I agree, A&E reg/SpR aren't better off than their medical counterparts. They are basically supervising the whole floor. Its good to know the consultants here are physically present until 10pm. They used to be a rare commodity after 5pm.
I imagine the 45k is after the banding is applied?
Yes, after banding etc. Good luck! By the way, in terms of "not making a difference," do you think this is applied to all subspecialities in psych [from your own experiences purely]?
0
madmedman
Badges: 5
Rep:
?
#16
Report Thread starter 1 year ago
#16
(Original post by nexttime)
That doesn't mean IMT is suddenly your only option though. Despite the degree of dissatisfaction (on here and in real life), its a nice option in terms of variety of potential consultant jobs (derm vs cardio vs onc vs gerries etc etc), but its far far from the only one. GP, as mentioned, is good because you will get back up to your prior earnings in just 3 years - you'll only just be becoming an SpR down the IMT route!

Just saying you need to do some groundwork before jumping the lucrative ship you currently sail.
I absolutely agree with you. I am very cautious about any impulsive decisions that I may regret further down the line. Otherwise I would have jumped ships a long time ago. The reason I am not considering GP route, despite this being the most suited to my circumstances, is because I want to specialise. And there is something about working in a hospital that I can't explain and live without. Im not sure why, but I feel like I have dedicated my life to hospital work and I cant imagine living without it. Thats part of the reason why I am so unhappy with community psychiatry. I don't mind being an ST3/4 in three years time while I am 44. But then I don't want to be an SpR when I am 50. Looking back I now realise that I always wanted to train in medicine. But I am not going to pull the trigger until I am sure what I am getting myself (and my family) into.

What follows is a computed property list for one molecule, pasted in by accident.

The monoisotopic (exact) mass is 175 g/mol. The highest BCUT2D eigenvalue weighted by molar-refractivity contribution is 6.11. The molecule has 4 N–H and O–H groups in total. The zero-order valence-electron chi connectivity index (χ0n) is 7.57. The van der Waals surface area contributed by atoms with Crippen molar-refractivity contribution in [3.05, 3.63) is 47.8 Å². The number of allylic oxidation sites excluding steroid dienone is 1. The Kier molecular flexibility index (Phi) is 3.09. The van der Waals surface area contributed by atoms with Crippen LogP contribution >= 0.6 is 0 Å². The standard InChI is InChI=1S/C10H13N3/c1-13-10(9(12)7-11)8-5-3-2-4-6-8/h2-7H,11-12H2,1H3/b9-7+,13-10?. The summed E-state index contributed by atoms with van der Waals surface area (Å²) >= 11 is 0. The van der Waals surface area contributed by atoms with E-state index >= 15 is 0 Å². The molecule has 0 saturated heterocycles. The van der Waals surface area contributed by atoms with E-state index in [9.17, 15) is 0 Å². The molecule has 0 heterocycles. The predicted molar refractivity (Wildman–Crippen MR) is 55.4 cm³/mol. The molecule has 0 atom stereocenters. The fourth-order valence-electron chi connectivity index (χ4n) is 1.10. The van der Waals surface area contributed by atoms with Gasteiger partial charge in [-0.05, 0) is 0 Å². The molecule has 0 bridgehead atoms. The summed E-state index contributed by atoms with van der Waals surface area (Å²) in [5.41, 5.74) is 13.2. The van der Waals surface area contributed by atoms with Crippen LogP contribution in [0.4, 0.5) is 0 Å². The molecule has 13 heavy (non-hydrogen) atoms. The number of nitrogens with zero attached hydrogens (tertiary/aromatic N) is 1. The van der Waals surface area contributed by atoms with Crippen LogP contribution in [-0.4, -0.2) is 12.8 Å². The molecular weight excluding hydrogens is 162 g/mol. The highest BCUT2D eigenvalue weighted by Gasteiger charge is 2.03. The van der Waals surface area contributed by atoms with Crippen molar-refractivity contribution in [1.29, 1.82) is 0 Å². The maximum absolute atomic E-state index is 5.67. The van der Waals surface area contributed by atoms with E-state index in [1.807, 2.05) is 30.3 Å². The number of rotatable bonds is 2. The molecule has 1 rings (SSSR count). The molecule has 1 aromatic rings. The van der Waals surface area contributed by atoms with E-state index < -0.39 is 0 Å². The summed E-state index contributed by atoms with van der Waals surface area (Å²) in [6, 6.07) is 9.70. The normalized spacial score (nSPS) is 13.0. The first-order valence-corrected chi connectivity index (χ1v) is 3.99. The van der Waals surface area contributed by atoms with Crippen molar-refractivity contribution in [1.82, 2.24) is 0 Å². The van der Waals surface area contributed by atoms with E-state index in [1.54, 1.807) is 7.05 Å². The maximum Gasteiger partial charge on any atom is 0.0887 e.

0
madmedman
Badges: 5
Rep:
?
#17
Report Thread starter 1 year ago
#17
(Original post by Elles)
I agree - if you're going to do some shadowing then it might be worth considering shadowing a GP or GPwSI mental health too?
There is plenty of actual mental health diagnosis and management if that is what you enjoy - rather than just risk assessment as the CMHTs/Crisis Teams/CAMHS seem to reject so many referrals these days and even if patients are seen it's by a wider member of the team who seems to just risk assess them and then discuss in MDTs without reaching a diagnosis unless they're ever risky enough to make it to seeing a Psychiatrist - so seem to be doing more and more mental illness diagnosis and management in primary care these days compared to when I did psychiatry jobs as an F1 and GP SHO.
& plenty of autonomy!

Quite a few GPs do Section 12 work and can be available for that out of hours as no mandatory on call commitments post CCT. Or there is scope for fairly lucrative OOH GP work (~£80-90/hr) in my area too.

You might be able to get GP training shortened by 6 months to be 2.5 years too due to your experience already in Psychiatry - quite a few people switching from Reg level positions in relevant specialties can count that towards training. & the other year of hospital SHO jobs are fairly likely to include something acute medical/surgical/A&E - so if you loved that so much you could always transfer out again at that stage...
Hi. Thank you. I work in a CMHT and can totally relate to what you're saying about the referral process. imo risk assessment has completely taken over the field to such an extent that the actual mental state exam to elicit psychopathology and then treat the illness is completely in the background now. But this might just be my biased view. I imagine it would be very frustrating for the GP to manage out patient when the referrals are rejected, which is the most of the time, unless the risk is "high".

Would it be difficult to change specialties during training. I don't know why I always assumed that it would be a nightmare and you would need approval from the postgraduate dean?
0
madmedman
Badges: 5
Rep:
?
#18
Report Thread starter 1 year ago
#18
(Original post by Democracy)
Out of interest, what makes you say GP training isn't for you? It's quick, the training programme is better supported than medicine and you could always do clinical assistant or special interest work in a medical specialty or A&E. Were GP SHO jobs available when you were a junior and do you think you saw enough GP to definitively rule it out as an option? Just something to think about perhaps (if you haven't already).